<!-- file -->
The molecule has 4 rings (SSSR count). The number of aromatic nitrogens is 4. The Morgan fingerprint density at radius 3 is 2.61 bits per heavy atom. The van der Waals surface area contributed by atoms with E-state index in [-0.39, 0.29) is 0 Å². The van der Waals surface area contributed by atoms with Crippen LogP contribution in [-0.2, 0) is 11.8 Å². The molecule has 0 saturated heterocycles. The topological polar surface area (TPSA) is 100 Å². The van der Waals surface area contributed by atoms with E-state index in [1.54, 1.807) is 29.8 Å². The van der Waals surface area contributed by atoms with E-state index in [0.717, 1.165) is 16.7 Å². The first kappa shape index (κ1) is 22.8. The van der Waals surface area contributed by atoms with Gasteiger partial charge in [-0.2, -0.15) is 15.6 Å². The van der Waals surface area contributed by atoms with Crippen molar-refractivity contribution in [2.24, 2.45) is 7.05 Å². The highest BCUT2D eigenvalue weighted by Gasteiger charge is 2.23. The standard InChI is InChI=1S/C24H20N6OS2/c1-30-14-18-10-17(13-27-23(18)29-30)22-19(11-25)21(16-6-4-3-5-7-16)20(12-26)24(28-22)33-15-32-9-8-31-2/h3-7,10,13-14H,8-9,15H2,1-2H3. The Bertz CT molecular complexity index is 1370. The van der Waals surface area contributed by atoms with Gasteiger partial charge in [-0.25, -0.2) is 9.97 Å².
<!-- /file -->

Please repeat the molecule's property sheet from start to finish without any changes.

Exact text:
The molecule has 4 rings (SSSR count). The number of aromatic nitrogens is 4. The Morgan fingerprint density at radius 3 is 2.61 bits per heavy atom. The van der Waals surface area contributed by atoms with E-state index in [-0.39, 0.29) is 0 Å². The van der Waals surface area contributed by atoms with Crippen LogP contribution in [-0.2, 0) is 11.8 Å². The molecule has 0 saturated heterocycles. The topological polar surface area (TPSA) is 100 Å². The van der Waals surface area contributed by atoms with E-state index in [1.54, 1.807) is 29.8 Å². The van der Waals surface area contributed by atoms with E-state index in [0.717, 1.165) is 16.7 Å². The first kappa shape index (κ1) is 22.8. The van der Waals surface area contributed by atoms with Gasteiger partial charge in [-0.2, -0.15) is 15.6 Å². The van der Waals surface area contributed by atoms with Crippen molar-refractivity contribution in [2.24, 2.45) is 7.05 Å². The highest BCUT2D eigenvalue weighted by Gasteiger charge is 2.23. The standard InChI is InChI=1S/C24H20N6OS2/c1-30-14-18-10-17(13-27-23(18)29-30)22-19(11-25)21(16-6-4-3-5-7-16)20(12-26)24(28-22)33-15-32-9-8-31-2/h3-7,10,13-14H,8-9,15H2,1-2H3. The Bertz CT molecular complexity index is 1370. The van der Waals surface area contributed by atoms with Gasteiger partial charge in [-0.25, -0.2) is 9.97 Å².